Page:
Also provides for the playback of midi and wave file play lists. A
"playing" keyboard may be displayed. Very fast screen painting. Easy, real
time configuration and control. Program+5 photo images (Yosemite)+4
rotating globes. Self-extracting installation (InstallShield).

   Download Site -


Name/Version                       Release Date     Size    Price

SimGolf for Win95                  1/8/97     19.2mb   Commercial Demo

  Introducing the game that turns blueprints into greens: SimGolf, with the
comprehensive Course Architect. Choose from over 100 course elements,
including bunkers, lakes and trees, to create-and play-your one-of-a-kind
courses. Get design tips from legendary course architect Robert Trent
Jones, Jr., and tee off on two Jones masterpieces, Rancho La Quinta and The
Prince Course. You can even round up a virtual foursome to play your custom
courses on the Internet.

Note: Win95 only. Also requires DirectX.

   Download Site -


Name/Version                       Release Date     Size    Price

Adr_Book 32-bit - 4.1              1/5/97     370k  Shareware

  Adr_Book for Microsoft Windows is an intuitive and graphically pleasing
address book database program and dialer. Although easy to use the program
is full featured, with printing of labels, envelopes, booklets, and
reports. You can select screen display for a visual look. Some of it's
features include: Auto Phone Dialing, Query capabilities for selecting
subsets of your database, and Prints multiple label styles, zip code
ordering, starting label position

   Download Site -


Name/Version                       Release Date     Size    Price

RemoveR - 1.66                     1/9/97     1800k Shareware

  By using this program you can see exactly what has been added to your
drive - anywhere - since the last scan and is perfect to keep your system
free from redundant DLLs and other junk that is often left behind by
program "uninstallers". The program also offers the facility to save log
files of what has changed on your system to allow you to uninstall programs
at a later time.

   Download Site:


Name/Version                       Release Date     Size    Price

MacAccess - 2.0                    1/8/97     1162k Commercial Demo

  MacAccess 2.0 is a software utility that allows your PC to read, write,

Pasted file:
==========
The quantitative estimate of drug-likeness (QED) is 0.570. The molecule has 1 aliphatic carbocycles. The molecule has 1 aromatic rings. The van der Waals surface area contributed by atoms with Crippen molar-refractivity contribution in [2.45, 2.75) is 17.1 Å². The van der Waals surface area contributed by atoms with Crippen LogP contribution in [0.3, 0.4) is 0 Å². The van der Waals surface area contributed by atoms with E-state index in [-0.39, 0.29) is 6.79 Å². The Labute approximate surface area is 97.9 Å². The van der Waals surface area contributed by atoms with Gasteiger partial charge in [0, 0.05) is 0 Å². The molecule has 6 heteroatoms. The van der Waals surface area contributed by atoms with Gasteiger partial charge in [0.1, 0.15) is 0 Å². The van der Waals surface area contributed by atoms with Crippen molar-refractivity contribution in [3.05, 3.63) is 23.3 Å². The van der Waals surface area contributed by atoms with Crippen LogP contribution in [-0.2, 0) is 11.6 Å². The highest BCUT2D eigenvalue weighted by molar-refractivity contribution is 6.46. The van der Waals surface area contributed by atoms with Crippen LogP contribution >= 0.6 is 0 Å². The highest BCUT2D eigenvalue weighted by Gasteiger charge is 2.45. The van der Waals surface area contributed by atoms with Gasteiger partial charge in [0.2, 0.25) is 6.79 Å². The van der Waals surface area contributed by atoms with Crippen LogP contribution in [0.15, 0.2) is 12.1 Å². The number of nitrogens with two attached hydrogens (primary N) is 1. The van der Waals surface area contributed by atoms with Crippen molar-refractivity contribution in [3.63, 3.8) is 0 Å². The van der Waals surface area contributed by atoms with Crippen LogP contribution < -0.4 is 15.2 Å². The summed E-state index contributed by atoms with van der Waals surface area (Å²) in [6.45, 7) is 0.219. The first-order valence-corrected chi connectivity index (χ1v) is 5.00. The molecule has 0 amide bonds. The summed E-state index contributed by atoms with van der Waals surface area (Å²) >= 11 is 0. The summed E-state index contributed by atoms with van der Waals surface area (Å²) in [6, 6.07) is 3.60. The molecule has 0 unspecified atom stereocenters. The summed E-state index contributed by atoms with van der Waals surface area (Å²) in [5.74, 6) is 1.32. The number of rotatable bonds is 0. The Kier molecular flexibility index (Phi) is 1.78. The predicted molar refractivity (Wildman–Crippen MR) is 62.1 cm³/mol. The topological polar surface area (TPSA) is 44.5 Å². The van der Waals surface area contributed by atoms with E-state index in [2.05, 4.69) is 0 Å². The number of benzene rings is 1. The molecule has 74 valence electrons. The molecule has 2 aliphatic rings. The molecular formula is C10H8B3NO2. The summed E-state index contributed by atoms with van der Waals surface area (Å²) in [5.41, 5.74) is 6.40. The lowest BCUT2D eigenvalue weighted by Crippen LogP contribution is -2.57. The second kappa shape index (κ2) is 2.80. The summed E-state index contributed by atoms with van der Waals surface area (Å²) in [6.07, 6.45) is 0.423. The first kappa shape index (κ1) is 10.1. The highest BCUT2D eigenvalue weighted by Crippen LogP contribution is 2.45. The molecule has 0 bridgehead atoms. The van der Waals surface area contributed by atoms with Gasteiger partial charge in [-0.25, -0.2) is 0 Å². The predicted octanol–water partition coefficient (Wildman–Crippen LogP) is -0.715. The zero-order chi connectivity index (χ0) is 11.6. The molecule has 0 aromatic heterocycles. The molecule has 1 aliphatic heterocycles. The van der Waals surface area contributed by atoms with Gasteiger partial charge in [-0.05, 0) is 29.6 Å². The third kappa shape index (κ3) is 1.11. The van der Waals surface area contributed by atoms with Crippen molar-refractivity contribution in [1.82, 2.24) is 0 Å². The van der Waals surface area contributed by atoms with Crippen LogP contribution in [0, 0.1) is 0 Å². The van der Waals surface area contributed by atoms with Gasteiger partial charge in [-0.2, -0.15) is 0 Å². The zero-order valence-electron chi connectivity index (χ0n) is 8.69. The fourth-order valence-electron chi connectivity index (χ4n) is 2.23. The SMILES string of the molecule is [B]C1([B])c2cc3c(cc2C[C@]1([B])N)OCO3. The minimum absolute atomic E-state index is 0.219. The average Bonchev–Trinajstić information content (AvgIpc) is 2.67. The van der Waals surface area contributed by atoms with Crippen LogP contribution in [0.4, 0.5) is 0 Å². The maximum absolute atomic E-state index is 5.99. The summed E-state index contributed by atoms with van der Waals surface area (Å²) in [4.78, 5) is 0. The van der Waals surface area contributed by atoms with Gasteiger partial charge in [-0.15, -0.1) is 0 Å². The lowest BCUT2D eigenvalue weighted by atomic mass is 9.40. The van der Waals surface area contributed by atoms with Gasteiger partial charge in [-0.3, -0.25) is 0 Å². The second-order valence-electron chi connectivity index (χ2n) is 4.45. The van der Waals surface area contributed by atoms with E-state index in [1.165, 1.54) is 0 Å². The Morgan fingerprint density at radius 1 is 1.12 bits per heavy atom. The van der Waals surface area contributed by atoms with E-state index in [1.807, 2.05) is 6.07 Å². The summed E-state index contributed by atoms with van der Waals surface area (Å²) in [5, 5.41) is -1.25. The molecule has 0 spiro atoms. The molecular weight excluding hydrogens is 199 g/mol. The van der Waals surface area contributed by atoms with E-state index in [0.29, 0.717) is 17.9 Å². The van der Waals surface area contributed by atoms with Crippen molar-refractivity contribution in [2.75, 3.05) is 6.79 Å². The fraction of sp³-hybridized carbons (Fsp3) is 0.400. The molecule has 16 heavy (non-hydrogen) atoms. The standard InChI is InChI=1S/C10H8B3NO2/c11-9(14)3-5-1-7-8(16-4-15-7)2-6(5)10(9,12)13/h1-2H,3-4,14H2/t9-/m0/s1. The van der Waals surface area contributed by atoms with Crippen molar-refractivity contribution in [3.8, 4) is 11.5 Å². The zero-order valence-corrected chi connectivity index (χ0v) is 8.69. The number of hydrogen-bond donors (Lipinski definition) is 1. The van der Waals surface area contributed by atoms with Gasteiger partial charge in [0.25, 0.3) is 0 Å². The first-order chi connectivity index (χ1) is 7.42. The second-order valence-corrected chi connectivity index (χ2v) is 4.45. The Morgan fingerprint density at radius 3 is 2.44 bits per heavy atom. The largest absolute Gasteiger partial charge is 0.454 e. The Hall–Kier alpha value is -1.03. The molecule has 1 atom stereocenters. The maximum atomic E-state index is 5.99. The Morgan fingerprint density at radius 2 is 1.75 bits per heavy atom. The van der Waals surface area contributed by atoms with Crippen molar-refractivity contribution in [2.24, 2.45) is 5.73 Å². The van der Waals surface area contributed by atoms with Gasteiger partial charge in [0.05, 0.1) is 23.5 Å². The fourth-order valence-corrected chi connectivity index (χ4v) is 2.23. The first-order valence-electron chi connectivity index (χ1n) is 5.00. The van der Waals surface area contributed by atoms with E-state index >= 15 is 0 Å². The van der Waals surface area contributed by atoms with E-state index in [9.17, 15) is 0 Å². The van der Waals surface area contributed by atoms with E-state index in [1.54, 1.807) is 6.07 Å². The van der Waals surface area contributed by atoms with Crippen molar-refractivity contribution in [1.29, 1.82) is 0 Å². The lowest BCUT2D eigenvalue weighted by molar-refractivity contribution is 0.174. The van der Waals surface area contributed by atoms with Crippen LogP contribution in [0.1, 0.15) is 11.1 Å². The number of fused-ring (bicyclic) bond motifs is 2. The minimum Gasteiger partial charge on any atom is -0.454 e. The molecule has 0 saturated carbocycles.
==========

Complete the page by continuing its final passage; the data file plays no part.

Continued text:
and format Macintosh floppy disks, removable hard disks, and other
Macintosh media.  It also includes a host of other features such as a
resource inspector, as well as some file translation abilities.  The demo
version works in Windows 95 and allows only 16k or smaller file transfers.

   Download Site -


Name/Version                       Release Date     Size    Price

PhoneBook95 - 1.1                  1/9/97     985k  Shareware

  Powerful yet easy to use 32-bit Windows95 Phone/Address Book Management
Application.  Includes search and dialing capability.  Installation wizard
for easy installation.

   Download Site -


Name/Version                       Release Date     Size    Price

PolyView - 2.80 beta               12/30/96   1300k Shareware $20.00

  Update - PolyView by Polybytes is a shareware graphics viewer,
conversion, and printing utility that has been optimized for use with
Windows 95 and Windows NT (Intel). PolyView's noteworthy features are:

   Download Site -


           A T T E N T I O N-A T T E N T I O N-A T T E N T I O N

                              LEXMARK OPTRA C
                               LASER PRINTER

For a limited time only; If you wish to have a FREE sample printout sent to
you  that demonstrates LEXMARK Optra C SUPERIOR QUALITY 600 dpi Laser Color
Output,  please  send  a Self Addressed Stamped Envelope  [SASE]  (business
sized envelope please) to:

                     STReport's LEXMARK Printout Offer
                               P.O. Box 6672
                     Jacksonville, Florida 32205-6155
Folks,  the LEXMARK Optra C has to be the very best yet in its price range.
It  is  far superior to anything we've seen or used as of yet.  It is  said
that  ONE Picture is worth a thousand words.  The out put from the  Lexmark
Optra C is worth ten thousand words!  Send for the free sample now. (For  a
sample  that's suitable for framing, see below)  Guaranteed.  you  will  be
amazed  at  the superb quality. (Please.. allow at least a two  week  turn-

If  you  would  like a sample printout that's suitable  for  framing.   Yes
that's  right!   Suitable for Framing.  Order this package.   It'll  be  on
special stock and be of superb quality.  We obtained a mint copy of a  1927
COLOR  ENGRAVER'S  YEAR  BOOK.  Our Scanner is doing  "double  duty"!   The
results  will  absolutely blow you away.  If you  want  this  high  quality
sample package please include a check or money order in the amount of $6.95